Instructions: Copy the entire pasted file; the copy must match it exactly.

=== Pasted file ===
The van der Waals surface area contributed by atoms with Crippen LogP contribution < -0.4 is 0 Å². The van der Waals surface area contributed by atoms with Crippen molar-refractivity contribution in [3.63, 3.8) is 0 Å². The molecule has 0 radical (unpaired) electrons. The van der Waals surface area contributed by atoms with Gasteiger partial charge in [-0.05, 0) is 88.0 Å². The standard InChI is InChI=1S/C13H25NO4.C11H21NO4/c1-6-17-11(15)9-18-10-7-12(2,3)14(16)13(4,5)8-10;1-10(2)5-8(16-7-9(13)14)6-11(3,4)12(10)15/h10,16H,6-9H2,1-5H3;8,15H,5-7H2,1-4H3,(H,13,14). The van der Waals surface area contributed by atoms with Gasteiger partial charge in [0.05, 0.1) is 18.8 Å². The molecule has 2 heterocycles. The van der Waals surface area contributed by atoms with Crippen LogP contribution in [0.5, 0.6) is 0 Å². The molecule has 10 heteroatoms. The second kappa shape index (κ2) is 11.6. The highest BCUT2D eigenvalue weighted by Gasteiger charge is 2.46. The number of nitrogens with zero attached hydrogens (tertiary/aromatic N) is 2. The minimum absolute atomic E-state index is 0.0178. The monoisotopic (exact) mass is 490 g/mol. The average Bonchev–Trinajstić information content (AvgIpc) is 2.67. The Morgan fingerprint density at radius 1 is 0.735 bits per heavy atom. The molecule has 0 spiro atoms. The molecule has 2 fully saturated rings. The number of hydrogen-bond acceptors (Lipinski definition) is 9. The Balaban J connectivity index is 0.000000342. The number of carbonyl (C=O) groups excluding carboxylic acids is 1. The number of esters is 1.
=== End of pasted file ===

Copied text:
The van der Waals surface area contributed by atoms with Crippen LogP contribution < -0.4 is 0 Å². The van der Waals surface area contributed by atoms with Crippen molar-refractivity contribution in [3.63, 3.8) is 0 Å². The molecule has 0 radical (unpaired) electrons. The van der Waals surface area contributed by atoms with Gasteiger partial charge in [-0.05, 0) is 88.0 Å². The standard InChI is InChI=1S/C13H25NO4.C11H21NO4/c1-6-17-11(15)9-18-10-7-12(2,3)14(16)13(4,5)8-10;1-10(2)5-8(16-7-9(13)14)6-11(3,4)12(10)15/h10,16H,6-9H2,1-5H3;8,15H,5-7H2,1-4H3,(H,13,14). The van der Waals surface area contributed by atoms with Gasteiger partial charge in [0.05, 0.1) is 18.8 Å². The molecule has 2 heterocycles. The van der Waals surface area contributed by atoms with Crippen LogP contribution in [0.5, 0.6) is 0 Å². The molecule has 10 heteroatoms. The second kappa shape index (κ2) is 11.6. The highest BCUT2D eigenvalue weighted by Gasteiger charge is 2.46. The number of nitrogens with zero attached hydrogens (tertiary/aromatic N) is 2. The minimum absolute atomic E-state index is 0.0178. The monoisotopic (exact) mass is 490 g/mol. The average Bonchev–Trinajstić information content (AvgIpc) is 2.67. The Morgan fingerprint density at radius 1 is 0.735 bits per heavy atom. The molecule has 0 spiro atoms. The molecule has 2 fully saturated rings. The number of hydrogen-bond acceptors (Lipinski definition) is 9. The Balaban J connectivity index is 0.000000342. The number of carbonyl (C=O) groups excluding carboxylic acids is 1. The number of esters is 1.